By Rachel Shatto
Splice is a film you have to sit back and mediate on to really form an opinion, if you go just by gut reaction you’re missing the point.
When trailer first premiered, Splice appeared to be just a technologically advanced rock ‘n’ roll reboot of Species, fortunately the trailers were intentionally misleading. Where Species was a sci-fi action affair Splice, in comparison, is a slowly paced psychological sci-fi potboiler.
Written and directed by Vincenzo Natali (Cube) and executive produced by Joel Silver and Guillermo Del Toro, Splice stars Sarah Polley (Dawn of the Dead) and Adrien Brody (pretty much every genre flick this summer) as Elsa Cast and Clive Nicoli, rock stars of genome splicing. You know they are the coolest kids in the lab because not only do they “do science” to the sounds of metal and punk tunes, they wear subversive hipster-y clothing, are on the cover of Wired and swagger through the R&D headquarters like it’s Studio 54 for nerds—I kid, I kid—because despite these (mildly annoying) affectations Elsa and Clive are actually pretty likeable characters. Partners both in both the lab and in the romantic sense, the film opens with the two successfully creating “Fred” an genetically spliced blob-like critter that produces a very important protien that can be synthesized for its medicinal properties, for livestock.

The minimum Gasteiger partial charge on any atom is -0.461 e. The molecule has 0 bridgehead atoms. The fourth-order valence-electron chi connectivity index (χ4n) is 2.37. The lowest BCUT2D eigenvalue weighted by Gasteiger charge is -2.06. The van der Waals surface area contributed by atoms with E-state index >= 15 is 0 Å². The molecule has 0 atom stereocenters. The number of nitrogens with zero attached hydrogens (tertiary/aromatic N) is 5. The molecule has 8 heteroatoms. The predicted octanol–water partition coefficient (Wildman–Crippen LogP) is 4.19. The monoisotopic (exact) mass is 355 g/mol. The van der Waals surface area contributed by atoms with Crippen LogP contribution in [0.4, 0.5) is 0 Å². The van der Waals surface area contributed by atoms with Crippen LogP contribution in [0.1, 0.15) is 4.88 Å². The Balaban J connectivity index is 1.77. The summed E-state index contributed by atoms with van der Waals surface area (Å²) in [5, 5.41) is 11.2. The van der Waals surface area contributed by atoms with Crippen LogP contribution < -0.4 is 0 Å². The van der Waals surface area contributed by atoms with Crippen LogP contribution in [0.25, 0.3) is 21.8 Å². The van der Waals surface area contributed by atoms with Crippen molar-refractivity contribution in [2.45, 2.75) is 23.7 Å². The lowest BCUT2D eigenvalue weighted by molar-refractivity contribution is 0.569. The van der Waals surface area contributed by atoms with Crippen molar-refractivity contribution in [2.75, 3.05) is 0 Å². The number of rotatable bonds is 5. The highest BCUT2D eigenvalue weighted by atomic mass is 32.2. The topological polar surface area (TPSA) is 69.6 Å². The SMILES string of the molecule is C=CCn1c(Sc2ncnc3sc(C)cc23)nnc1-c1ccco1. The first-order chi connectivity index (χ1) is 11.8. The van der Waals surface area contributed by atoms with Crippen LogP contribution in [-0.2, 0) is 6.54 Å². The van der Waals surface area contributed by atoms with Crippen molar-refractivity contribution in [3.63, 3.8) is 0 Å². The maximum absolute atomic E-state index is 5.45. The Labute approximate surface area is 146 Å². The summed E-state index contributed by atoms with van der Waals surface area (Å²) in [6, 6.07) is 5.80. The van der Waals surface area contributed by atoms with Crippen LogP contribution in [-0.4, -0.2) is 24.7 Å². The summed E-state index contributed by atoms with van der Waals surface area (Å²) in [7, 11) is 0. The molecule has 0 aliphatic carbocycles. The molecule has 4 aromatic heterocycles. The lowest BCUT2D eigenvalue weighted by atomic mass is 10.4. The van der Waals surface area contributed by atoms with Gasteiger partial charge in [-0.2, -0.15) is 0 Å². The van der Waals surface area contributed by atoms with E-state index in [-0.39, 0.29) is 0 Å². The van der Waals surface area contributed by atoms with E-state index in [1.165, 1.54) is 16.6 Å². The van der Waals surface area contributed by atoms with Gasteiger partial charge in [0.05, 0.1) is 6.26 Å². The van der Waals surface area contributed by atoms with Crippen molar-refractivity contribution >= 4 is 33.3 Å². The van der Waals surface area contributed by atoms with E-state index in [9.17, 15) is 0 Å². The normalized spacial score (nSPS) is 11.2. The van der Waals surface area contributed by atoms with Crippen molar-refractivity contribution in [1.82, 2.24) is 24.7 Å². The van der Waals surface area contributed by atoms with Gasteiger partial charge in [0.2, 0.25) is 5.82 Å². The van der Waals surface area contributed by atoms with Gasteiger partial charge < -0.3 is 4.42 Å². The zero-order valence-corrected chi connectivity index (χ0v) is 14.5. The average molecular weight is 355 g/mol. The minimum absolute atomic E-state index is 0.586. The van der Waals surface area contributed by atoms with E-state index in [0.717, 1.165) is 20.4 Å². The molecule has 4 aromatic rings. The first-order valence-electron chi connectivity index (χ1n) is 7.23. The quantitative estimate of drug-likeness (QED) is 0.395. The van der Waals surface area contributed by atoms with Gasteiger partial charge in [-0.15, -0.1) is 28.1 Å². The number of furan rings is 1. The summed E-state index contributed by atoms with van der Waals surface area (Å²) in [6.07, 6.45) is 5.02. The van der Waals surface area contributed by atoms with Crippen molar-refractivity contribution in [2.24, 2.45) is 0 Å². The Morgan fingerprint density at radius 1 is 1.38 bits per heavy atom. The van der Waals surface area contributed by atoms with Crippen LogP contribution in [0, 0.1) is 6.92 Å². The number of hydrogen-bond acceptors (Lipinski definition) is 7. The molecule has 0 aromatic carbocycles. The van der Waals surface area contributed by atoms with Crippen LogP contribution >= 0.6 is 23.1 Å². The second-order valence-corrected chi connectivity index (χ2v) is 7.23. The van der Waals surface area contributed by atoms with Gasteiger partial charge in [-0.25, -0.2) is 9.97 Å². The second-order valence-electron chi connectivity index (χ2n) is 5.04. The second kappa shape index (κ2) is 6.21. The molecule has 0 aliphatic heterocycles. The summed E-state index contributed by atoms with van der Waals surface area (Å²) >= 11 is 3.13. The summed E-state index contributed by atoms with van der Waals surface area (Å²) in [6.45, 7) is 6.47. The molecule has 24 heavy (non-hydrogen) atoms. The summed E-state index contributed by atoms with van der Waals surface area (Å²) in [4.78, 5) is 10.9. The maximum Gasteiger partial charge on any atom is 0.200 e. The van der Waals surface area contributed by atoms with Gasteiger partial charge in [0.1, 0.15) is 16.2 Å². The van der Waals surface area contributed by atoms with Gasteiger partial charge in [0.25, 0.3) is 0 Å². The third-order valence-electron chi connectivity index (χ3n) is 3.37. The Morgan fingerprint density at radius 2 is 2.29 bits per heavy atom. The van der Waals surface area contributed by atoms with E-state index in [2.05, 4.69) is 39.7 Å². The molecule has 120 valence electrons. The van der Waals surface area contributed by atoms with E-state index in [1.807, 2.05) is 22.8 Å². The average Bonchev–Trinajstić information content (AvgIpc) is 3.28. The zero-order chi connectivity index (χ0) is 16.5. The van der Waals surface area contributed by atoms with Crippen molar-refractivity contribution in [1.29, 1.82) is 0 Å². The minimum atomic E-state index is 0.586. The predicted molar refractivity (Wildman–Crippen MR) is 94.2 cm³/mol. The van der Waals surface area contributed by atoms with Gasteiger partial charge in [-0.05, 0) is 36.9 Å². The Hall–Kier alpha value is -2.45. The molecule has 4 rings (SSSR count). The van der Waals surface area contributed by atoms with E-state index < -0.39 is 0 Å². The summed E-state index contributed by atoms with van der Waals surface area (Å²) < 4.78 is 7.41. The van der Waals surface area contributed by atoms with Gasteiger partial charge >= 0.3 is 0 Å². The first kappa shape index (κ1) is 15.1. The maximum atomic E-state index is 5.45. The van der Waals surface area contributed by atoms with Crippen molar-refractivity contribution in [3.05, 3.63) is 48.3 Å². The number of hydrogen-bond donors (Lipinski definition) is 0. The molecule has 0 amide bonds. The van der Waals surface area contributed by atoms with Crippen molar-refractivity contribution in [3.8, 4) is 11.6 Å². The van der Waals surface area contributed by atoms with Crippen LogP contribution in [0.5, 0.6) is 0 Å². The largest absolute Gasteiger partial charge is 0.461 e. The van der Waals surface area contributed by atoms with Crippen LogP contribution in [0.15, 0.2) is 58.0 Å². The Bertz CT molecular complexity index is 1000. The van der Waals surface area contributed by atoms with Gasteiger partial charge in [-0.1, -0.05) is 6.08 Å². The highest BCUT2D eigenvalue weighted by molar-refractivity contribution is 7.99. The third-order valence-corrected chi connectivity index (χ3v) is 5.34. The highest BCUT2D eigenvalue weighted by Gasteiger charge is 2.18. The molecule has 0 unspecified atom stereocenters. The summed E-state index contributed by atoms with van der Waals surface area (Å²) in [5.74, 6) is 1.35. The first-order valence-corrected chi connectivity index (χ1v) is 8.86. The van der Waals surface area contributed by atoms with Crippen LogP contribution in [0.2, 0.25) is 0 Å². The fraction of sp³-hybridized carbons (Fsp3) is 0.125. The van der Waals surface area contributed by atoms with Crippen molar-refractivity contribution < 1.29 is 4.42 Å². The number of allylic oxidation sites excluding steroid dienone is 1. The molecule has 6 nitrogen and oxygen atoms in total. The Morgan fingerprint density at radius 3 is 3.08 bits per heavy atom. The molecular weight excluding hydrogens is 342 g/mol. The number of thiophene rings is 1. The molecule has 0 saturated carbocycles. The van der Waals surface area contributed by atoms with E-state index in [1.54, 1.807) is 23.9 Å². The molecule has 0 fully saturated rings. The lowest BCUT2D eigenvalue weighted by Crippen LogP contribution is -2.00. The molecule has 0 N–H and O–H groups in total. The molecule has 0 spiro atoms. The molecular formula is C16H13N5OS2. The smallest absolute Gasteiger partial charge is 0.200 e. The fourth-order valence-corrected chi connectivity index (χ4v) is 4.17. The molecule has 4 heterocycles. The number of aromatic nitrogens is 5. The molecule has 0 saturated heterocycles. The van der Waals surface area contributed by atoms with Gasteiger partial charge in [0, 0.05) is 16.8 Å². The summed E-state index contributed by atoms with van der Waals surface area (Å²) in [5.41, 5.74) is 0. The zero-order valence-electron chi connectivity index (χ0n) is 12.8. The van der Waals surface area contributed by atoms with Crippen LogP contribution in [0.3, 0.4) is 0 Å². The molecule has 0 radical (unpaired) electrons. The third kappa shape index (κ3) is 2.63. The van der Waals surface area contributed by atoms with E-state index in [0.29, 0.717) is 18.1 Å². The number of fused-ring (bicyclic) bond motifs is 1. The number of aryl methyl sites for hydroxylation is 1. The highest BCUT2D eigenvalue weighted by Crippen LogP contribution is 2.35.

Eager to parlay this success into developing another organism with human medicinal applications, they are ready to throw some human DNA into the mix, however the corporation footing the bill decides that it’s more important to monetize the advancements they’ve already made then further their research. This however, does not stop Elsa and Clive from moving forward with their project, albeit in secret. Which is how they come to create Dren, an animal/human chimera, played by French actor Delphine Chanéac and created by some pretty incredible CGI.
So far this all sounds like standard sci-fi fare, however what sets this film apart is where it goes next, rather then having Dren grow into a sexbomb in heat à la Species, or escape into the walls and start picking off the unsuspecting scientists one-by-one, Clive and Elsa instead become caretakers for Dren gradually growing attached (in increasingly unhealthy ways) to the beautiful and unpredictable—and yes, deadly creature. As the lines between right and wrong steadily blur things take an unexpected and fairly disturbing turn.
To go into more of the plot would require delving into spoiler territory, which I won’t as Splice is well worth plunking down your $9.50 at the theater. Its an original, thought provoking, well-acted, dark little flick that is decidedly anti-summer blockbuster.
After much consideration I’ve decided, I really enjoyed Splice and you should too.